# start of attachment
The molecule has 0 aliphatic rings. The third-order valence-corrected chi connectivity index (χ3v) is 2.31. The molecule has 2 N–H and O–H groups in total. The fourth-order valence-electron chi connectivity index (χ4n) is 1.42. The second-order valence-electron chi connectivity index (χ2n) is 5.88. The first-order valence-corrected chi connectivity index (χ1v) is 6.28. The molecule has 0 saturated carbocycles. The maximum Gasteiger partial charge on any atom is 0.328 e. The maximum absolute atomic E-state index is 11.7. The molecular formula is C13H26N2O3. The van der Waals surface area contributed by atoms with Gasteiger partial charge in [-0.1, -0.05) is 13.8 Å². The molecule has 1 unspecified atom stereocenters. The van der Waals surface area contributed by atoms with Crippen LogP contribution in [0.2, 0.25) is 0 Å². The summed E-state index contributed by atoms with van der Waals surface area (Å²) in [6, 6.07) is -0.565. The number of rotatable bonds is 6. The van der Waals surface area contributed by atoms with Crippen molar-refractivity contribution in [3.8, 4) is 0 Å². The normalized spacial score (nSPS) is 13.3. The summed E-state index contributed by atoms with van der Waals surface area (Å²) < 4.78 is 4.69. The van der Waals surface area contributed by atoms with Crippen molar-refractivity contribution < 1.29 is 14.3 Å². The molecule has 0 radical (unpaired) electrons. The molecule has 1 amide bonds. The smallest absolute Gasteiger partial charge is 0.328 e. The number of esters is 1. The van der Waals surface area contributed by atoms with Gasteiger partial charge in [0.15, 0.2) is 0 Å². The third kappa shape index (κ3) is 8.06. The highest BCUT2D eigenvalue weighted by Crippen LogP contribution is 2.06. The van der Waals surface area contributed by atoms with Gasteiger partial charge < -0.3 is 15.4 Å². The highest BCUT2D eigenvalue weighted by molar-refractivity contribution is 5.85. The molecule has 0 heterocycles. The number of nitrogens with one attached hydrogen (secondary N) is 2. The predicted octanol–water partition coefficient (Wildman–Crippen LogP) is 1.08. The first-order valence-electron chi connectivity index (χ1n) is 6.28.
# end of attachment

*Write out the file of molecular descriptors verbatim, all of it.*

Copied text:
The molecule has 0 aliphatic rings. The third-order valence-corrected chi connectivity index (χ3v) is 2.31. The molecule has 2 N–H and O–H groups in total. The fourth-order valence-electron chi connectivity index (χ4n) is 1.42. The second-order valence-electron chi connectivity index (χ2n) is 5.88. The first-order valence-corrected chi connectivity index (χ1v) is 6.28. The molecule has 0 saturated carbocycles. The maximum Gasteiger partial charge on any atom is 0.328 e. The maximum absolute atomic E-state index is 11.7. The molecular formula is C13H26N2O3. The van der Waals surface area contributed by atoms with Gasteiger partial charge in [-0.1, -0.05) is 13.8 Å². The molecule has 1 unspecified atom stereocenters. The van der Waals surface area contributed by atoms with Crippen LogP contribution in [0.2, 0.25) is 0 Å². The summed E-state index contributed by atoms with van der Waals surface area (Å²) in [6, 6.07) is -0.565. The number of rotatable bonds is 6. The van der Waals surface area contributed by atoms with Crippen molar-refractivity contribution in [3.8, 4) is 0 Å². The normalized spacial score (nSPS) is 13.3. The summed E-state index contributed by atoms with van der Waals surface area (Å²) < 4.78 is 4.69. The van der Waals surface area contributed by atoms with Crippen molar-refractivity contribution < 1.29 is 14.3 Å². The molecule has 0 radical (unpaired) electrons. The molecule has 1 amide bonds. The smallest absolute Gasteiger partial charge is 0.328 e. The number of esters is 1. The van der Waals surface area contributed by atoms with Gasteiger partial charge in [0.15, 0.2) is 0 Å². The third kappa shape index (κ3) is 8.06. The highest BCUT2D eigenvalue weighted by Crippen LogP contribution is 2.06. The van der Waals surface area contributed by atoms with Gasteiger partial charge < -0.3 is 15.4 Å². The highest BCUT2D eigenvalue weighted by molar-refractivity contribution is 5.85. The molecule has 0 heterocycles. The number of nitrogens with one attached hydrogen (secondary N) is 2. The predicted octanol–water partition coefficient (Wildman–Crippen LogP) is 1.08. The first-order valence-electron chi connectivity index (χ1n) is 6.28.